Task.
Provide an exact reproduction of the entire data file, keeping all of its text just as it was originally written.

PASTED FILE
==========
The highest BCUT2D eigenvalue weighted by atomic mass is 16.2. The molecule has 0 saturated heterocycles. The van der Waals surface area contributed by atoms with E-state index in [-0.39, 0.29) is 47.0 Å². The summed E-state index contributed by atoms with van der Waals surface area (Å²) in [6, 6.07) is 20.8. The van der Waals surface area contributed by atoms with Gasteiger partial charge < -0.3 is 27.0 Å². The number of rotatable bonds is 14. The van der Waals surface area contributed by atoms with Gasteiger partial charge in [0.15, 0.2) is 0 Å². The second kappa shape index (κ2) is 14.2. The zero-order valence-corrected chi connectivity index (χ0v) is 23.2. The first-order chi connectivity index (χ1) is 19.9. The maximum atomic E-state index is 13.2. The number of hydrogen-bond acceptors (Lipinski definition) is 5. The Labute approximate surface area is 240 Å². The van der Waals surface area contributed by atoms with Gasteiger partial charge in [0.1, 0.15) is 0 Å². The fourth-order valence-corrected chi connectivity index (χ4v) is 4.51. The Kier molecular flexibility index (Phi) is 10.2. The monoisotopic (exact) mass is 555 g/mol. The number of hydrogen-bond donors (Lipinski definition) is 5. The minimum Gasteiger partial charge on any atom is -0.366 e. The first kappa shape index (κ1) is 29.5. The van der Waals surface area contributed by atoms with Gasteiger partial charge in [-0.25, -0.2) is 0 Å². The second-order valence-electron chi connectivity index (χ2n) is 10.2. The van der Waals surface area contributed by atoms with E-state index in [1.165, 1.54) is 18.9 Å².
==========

The highest BCUT2D eigenvalue weighted by atomic mass is 16.2. The molecule has 0 saturated heterocycles. The van der Waals surface area contributed by atoms with E-state index in [-0.39, 0.29) is 47.0 Å². The summed E-state index contributed by atoms with van der Waals surface area (Å²) in [6, 6.07) is 20.8. The van der Waals surface area contributed by atoms with Gasteiger partial charge < -0.3 is 27.0 Å². The number of rotatable bonds is 14. The van der Waals surface area contributed by atoms with Gasteiger partial charge in [0.15, 0.2) is 0 Å². The second kappa shape index (κ2) is 14.2. The zero-order valence-corrected chi connectivity index (χ0v) is 23.2. The first-order chi connectivity index (χ1) is 19.9. The maximum atomic E-state index is 13.2. The number of hydrogen-bond acceptors (Lipinski definition) is 5. The Labute approximate surface area is 240 Å². The van der Waals surface area contributed by atoms with Gasteiger partial charge in [0.1, 0.15) is 0 Å². The fourth-order valence-corrected chi connectivity index (χ4v) is 4.51. The Kier molecular flexibility index (Phi) is 10.2. The monoisotopic (exact) mass is 555 g/mol. The number of hydrogen-bond donors (Lipinski definition) is 5. The minimum Gasteiger partial charge on any atom is -0.366 e. The first kappa shape index (κ1) is 29.5. The van der Waals surface area contributed by atoms with Gasteiger partial charge in [-0.25, -0.2) is 0 Å². The second-order valence-electron chi connectivity index (χ2n) is 10.2. The van der Waals surface area contributed by atoms with E-state index in [1.165, 1.54) is 18.9 Å².